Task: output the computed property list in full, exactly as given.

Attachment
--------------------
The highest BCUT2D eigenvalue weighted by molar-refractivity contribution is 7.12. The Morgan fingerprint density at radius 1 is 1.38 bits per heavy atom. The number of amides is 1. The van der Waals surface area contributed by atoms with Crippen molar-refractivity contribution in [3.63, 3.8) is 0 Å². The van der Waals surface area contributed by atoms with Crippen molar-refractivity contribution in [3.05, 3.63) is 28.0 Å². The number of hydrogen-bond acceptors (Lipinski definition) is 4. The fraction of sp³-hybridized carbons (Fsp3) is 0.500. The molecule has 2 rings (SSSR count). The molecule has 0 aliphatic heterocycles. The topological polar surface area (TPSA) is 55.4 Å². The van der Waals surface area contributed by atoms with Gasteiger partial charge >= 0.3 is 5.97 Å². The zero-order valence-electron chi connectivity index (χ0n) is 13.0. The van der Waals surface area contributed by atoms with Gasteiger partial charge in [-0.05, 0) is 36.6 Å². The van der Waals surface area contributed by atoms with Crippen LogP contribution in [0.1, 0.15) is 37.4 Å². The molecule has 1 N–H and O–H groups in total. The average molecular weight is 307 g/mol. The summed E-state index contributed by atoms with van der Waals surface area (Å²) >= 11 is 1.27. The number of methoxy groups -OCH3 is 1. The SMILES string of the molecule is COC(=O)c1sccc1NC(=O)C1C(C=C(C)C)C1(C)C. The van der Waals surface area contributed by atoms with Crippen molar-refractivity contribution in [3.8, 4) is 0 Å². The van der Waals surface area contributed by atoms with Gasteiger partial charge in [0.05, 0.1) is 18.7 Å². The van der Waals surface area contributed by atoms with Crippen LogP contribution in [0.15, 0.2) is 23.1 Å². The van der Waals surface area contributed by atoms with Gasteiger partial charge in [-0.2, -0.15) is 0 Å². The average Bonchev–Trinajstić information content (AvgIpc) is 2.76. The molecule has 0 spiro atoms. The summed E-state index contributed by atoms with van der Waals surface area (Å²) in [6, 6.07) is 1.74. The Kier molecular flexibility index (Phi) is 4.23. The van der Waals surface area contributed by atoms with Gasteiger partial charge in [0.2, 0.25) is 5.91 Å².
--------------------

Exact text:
The highest BCUT2D eigenvalue weighted by molar-refractivity contribution is 7.12. The Morgan fingerprint density at radius 1 is 1.38 bits per heavy atom. The number of amides is 1. The van der Waals surface area contributed by atoms with Crippen molar-refractivity contribution in [3.63, 3.8) is 0 Å². The van der Waals surface area contributed by atoms with Crippen molar-refractivity contribution in [3.05, 3.63) is 28.0 Å². The number of hydrogen-bond acceptors (Lipinski definition) is 4. The fraction of sp³-hybridized carbons (Fsp3) is 0.500. The molecule has 2 rings (SSSR count). The molecule has 0 aliphatic heterocycles. The topological polar surface area (TPSA) is 55.4 Å². The van der Waals surface area contributed by atoms with Gasteiger partial charge >= 0.3 is 5.97 Å². The zero-order valence-electron chi connectivity index (χ0n) is 13.0. The van der Waals surface area contributed by atoms with Gasteiger partial charge in [-0.05, 0) is 36.6 Å². The van der Waals surface area contributed by atoms with Crippen LogP contribution in [0.1, 0.15) is 37.4 Å². The molecule has 1 N–H and O–H groups in total. The average molecular weight is 307 g/mol. The summed E-state index contributed by atoms with van der Waals surface area (Å²) >= 11 is 1.27. The number of methoxy groups -OCH3 is 1. The SMILES string of the molecule is COC(=O)c1sccc1NC(=O)C1C(C=C(C)C)C1(C)C. The van der Waals surface area contributed by atoms with Crippen molar-refractivity contribution in [3.8, 4) is 0 Å². The van der Waals surface area contributed by atoms with Gasteiger partial charge in [0.05, 0.1) is 18.7 Å². The van der Waals surface area contributed by atoms with Crippen LogP contribution in [0.15, 0.2) is 23.1 Å². The van der Waals surface area contributed by atoms with Gasteiger partial charge in [-0.2, -0.15) is 0 Å². The average Bonchev–Trinajstić information content (AvgIpc) is 2.76. The molecule has 0 spiro atoms. The summed E-state index contributed by atoms with van der Waals surface area (Å²) in [6, 6.07) is 1.74. The Kier molecular flexibility index (Phi) is 4.23. The van der Waals surface area contributed by atoms with Gasteiger partial charge in [0.2, 0.25) is 5.91 Å².